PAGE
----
Belstone Cleave


Black Tor **

Chagford -

Down Tor

Sandy Park


Fox Tor Mire**

Gobbett Mine*

Haytor & Hound Tor*

Hexworthy Mine


Merrivale and Foggintor


Powder Mills

St Nectan's Cleave**

SB's Garden

Stover & Chudleigh**

Topsham & Turf Locks *


West Penwith

Michael Gove Appreciation

George Cleghorn Appreciation



Nun's Cross and Down Tor Row

Down Tor row and cairn circle is considered to be a particularly fine example and well worth the easily navigated route. 45 minutes each way should do it easily.


A larger map can be seen in our resources web site. Follow a bearing of 238° from the bridge over the leat.

This was to be a special day. It was the first day of the new tour season and the first day for a brand new old git. PR came with impeccable credentials. He was a well known as someone with a grumpy disposition and he liked a pint of real ale. There was a shaky moment at the beginning when he confessed that he didn't like liver and bacon. However we didn't want him to form the impression that we were dyed in the wool miseries so that was quickly overlooked.

In a blink of an eye we were in the Plume at Princetown enjoying a coffee and the we struck off towards Whiteworks. The car was parked where the Eyelesborough Mine track began and we marched off towards Nun's Cross. When we arrived the place seemed like Piccadilly Circus. To our astonishment there was a least 5 people there either sitting or walking. Outrageous. We do expect a bit of peace and quiet when we go walking. The cross had been vandalised years ago but had been tastefully restored by means of an iron bar and some six inch nails. You could hardly see the join.

Nun's Cross

JS sends a text of complaint to HRH about the lack of coffee facilities at Nun's cross

On previous trips CTH had relied on guesswork or a magnetised needle hanging from a thread as a navigation aid. It was a shock to find that things had moved on and now the needles were in little plastic devices. Showing off he had worked out the bearing needed to get to the row. He pointed the troops in the required direction and we all moved off in a totally different direction towards a miners habitation now in a ruinous state. Little did he realise at this early point that his navigation plans were also in a ruinous state.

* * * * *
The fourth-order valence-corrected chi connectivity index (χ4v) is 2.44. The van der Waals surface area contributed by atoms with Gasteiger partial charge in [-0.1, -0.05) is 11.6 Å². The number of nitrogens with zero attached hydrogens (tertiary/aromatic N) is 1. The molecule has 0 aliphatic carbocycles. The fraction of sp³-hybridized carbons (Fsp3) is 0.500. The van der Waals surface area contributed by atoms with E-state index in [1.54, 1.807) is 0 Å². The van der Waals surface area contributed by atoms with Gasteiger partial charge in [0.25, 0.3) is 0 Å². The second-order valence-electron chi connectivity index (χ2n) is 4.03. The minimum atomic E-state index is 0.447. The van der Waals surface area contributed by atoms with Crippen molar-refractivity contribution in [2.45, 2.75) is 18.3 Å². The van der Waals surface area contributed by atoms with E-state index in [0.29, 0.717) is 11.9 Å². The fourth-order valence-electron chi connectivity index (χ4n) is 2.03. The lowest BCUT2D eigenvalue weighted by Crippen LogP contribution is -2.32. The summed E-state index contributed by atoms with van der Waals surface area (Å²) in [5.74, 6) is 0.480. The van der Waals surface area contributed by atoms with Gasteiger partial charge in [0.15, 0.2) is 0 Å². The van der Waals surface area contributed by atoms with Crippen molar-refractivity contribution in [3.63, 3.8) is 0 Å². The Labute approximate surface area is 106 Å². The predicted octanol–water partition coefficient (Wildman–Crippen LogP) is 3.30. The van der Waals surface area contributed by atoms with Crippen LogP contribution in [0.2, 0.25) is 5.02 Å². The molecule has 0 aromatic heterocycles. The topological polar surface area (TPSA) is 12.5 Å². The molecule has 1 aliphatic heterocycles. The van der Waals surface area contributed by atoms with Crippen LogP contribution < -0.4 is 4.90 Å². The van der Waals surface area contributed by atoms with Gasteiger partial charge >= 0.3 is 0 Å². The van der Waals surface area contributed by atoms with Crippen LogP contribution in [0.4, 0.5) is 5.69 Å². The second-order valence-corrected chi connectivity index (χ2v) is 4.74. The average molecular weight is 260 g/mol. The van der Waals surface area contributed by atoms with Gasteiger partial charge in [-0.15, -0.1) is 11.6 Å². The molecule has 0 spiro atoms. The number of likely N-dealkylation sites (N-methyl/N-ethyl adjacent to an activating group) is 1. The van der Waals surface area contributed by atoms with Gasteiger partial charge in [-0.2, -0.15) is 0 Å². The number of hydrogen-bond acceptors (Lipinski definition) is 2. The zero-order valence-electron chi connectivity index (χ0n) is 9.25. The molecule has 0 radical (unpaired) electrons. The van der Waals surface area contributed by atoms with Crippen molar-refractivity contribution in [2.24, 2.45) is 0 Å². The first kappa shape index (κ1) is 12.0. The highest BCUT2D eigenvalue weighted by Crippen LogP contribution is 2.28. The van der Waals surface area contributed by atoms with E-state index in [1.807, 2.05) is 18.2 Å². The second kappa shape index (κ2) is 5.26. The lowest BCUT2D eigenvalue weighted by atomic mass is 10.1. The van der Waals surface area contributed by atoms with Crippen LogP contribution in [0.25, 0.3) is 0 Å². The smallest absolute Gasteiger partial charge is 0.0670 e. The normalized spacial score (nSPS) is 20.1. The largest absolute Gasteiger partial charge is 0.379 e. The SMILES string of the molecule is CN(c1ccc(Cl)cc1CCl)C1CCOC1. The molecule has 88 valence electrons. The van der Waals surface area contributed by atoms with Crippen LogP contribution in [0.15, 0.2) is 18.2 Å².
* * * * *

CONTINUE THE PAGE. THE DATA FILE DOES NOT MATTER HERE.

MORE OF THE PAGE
The building was in what could once have been a pleasant spot which dispels the myth that the old miners had it hard.

Having zigged we now zagged and to our great joy found the portal of the Devonport leat. We excitedly followed the leat for a while neither knowing or caring that we had zigged again. We came across Hutchinson's Cross which is a fine specimen but being modern, totally lacking in character. A grumpy discussion took place for a while about modern monuments on the moor and Ted Hughes etc.


JS began to regret his religious zeal caused him to wear a cross around his neck. SB and PR snigger encouragingly.

We found the little bridge to get us on the correct side of the leat. A pair of binoculars here would have revealed our stone row in the distance. However CTH had not spent all that time at home working out bearings for it to be totally ignored. It was a nice bearing and he had grown fond of it. Using the bearing again and combining it with pure blind guesswork we headed up towards the top of the hill until we we found some boundary stones.

Starting to get hungry we were nevertheless excited by this opportunity to pinpoint our position. As there was a line of boundary stones we couldn't be exactly sure which one we were standing by. Pinpoint may be a bit flattering. More like elbow size rather than pin. Anyway we agreed we should be heading towards a flock of sheep. Convinced we were OK now we marched off. After a while it seemed likely that the sheep were moving so despair set in.

It was a fine autumn day with cloud shadows flitting across the landscape. Just then JS, who has splendid eyesight, looked up and asked "Is that where we should be going?" There, a mile or so away, picked out by a spotlight of sunlight, we could see the line of stones and its terminal cist circle. At this point we thought "Oh bugger" and decided to leave it for another day. We wandered off over the rough hummocky ground back towards Nun's Cross. If only we had known we were about 100 yards away from the easy track from Eylesborough back to the cars it would have saved a lot of hard work and provide some relief for poor Cassie's underparts.


Reviewing the day later CTH noted that we had managed to go about 45° off course. Pretty good for a first attempt. If he had been navigating a ship to New York we would have ended up in Brazil. That's all right. I like coffee and I like nuts.